• Job Satisfaction and Educational Opportunities of Millennial Graduate Assistant Coaches in NCAA Division I-FBS Football — Jarrod James, Andre Williams, Robert Malekoff, Molly Harry, Erianne Weight — The Graduate Assistant Job Satisfaction Survey was utilized to explore job satisfaction and educational opportunities of millennial graduate assistant football coaches in National Collegiate Athletic Association (NCAA) Division I-Football Bowl Subdivision (FBS) institutions. Utilizing both Herzberg’s motivation-hygiene theory and role conflict theory, researchers concluded that millennial graduate assistant football coaches at the Division I-FBS level were generally satisfied with their roles, but dissatisfied with their pay. While the majority of respondents were pursuing a master’s degree, few graduate assistants reported belief that they would complete their degree within a two-year period. Athletic and academic administrators should review the responsibilities of their graduate assistant coaches to facilitate opportunities to further job satisfaction and enhance educational experiences. In addition, stronger legislation by the NCAA could protect the academic and professional affairs of DI-FBS graduate assistant coaches. (229-246)

  • Anti-Ambush Marketing Legislation and Institutionalized Brand Protection: Impacts and Implications — Dana Ellis, Benoit Séguin, Milena Parent — This study examined how institutionalized legislated Olympic brand protection has impacted Olympic ambush marketing and sponsorship. While direct marketing implications of anti-ambush marketing legislation are found to be minimal in this context, it is argued the practice represents a portion of a regime of brand protection and that public relations outcomes of legislated brand protection must be carefully managed as part of a brand management strategy. Similarly, proportionality and managing expectations are arguably important in the understanding and application of such laws. Finally, it is suggested that while the Olympic Movement may be viewed as an institutional entrepreneur with respect to anti-ambush legislation in the mega-event field, the individual character of each Olympic Games could interfere with complete isomorphism. (247-274)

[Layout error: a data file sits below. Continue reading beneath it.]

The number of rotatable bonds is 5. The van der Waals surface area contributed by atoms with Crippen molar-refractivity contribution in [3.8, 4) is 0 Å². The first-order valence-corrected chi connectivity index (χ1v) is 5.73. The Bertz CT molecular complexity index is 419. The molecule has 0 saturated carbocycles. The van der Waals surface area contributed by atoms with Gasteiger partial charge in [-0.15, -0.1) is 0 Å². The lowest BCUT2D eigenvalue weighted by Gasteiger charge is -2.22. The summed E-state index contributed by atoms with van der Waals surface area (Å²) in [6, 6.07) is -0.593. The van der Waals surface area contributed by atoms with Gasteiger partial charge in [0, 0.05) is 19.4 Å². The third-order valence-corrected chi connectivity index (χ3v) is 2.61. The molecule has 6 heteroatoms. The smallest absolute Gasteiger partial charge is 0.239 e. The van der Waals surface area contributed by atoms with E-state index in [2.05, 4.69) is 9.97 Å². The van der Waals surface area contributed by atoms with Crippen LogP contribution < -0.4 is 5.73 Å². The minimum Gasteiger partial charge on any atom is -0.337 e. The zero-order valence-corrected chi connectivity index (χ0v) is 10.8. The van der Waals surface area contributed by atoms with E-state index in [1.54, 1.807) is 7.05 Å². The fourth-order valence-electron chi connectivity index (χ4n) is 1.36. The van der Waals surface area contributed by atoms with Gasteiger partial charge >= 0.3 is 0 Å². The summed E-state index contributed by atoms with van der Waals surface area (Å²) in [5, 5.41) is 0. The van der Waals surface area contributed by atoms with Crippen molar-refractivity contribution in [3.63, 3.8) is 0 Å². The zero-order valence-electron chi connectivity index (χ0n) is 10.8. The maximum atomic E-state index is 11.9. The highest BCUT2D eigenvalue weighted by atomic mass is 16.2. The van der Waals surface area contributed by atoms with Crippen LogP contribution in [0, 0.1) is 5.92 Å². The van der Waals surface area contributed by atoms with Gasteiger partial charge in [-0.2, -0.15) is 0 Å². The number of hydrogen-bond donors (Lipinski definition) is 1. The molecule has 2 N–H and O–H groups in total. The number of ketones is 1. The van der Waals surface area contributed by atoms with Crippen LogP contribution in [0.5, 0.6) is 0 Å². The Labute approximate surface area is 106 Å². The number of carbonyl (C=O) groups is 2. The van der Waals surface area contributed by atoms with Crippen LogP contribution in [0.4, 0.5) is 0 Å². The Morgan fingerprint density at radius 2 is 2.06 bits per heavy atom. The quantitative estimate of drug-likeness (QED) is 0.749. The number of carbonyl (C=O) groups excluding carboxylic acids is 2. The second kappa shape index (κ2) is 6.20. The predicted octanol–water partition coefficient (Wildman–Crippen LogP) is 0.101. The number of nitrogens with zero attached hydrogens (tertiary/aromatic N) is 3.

• Regime Change, Competitive Balance and Attendance in Australian Rules Football— Jonathan Willner — Maintaining competitive balance is often seen as crucial to sports leagues. A lack of competition within a league is likely to reduce attendance at matches, resulting in poor revenue streams. This paper examines the relationship in the context of Australian Rules Football, using data from 1946 through 2016. Of particular interest are policy changes that occurred after 1990 with the disbanding of the Victoria Football Association (VFL) and the formation of the Australian Football League (AFL). This change was driven by financial considerations, suggesting a necessary change in league policies to influence revenue streams and, therefore, competitive balance. Results show that the move from VFL to AFL had little effect on competitive balance, but that attendance grew. The results also show that in the VFL, competitive balance was not related to attendance, but that in the AFL greater competitive balance is associated with higher attendance. Keywords: Australian rules football, competitive balance, sports. (275-294)

  • Manuscript Guidelines for Authors (198-200)

E-mail americanpress@flash.net to order PDFs of any article.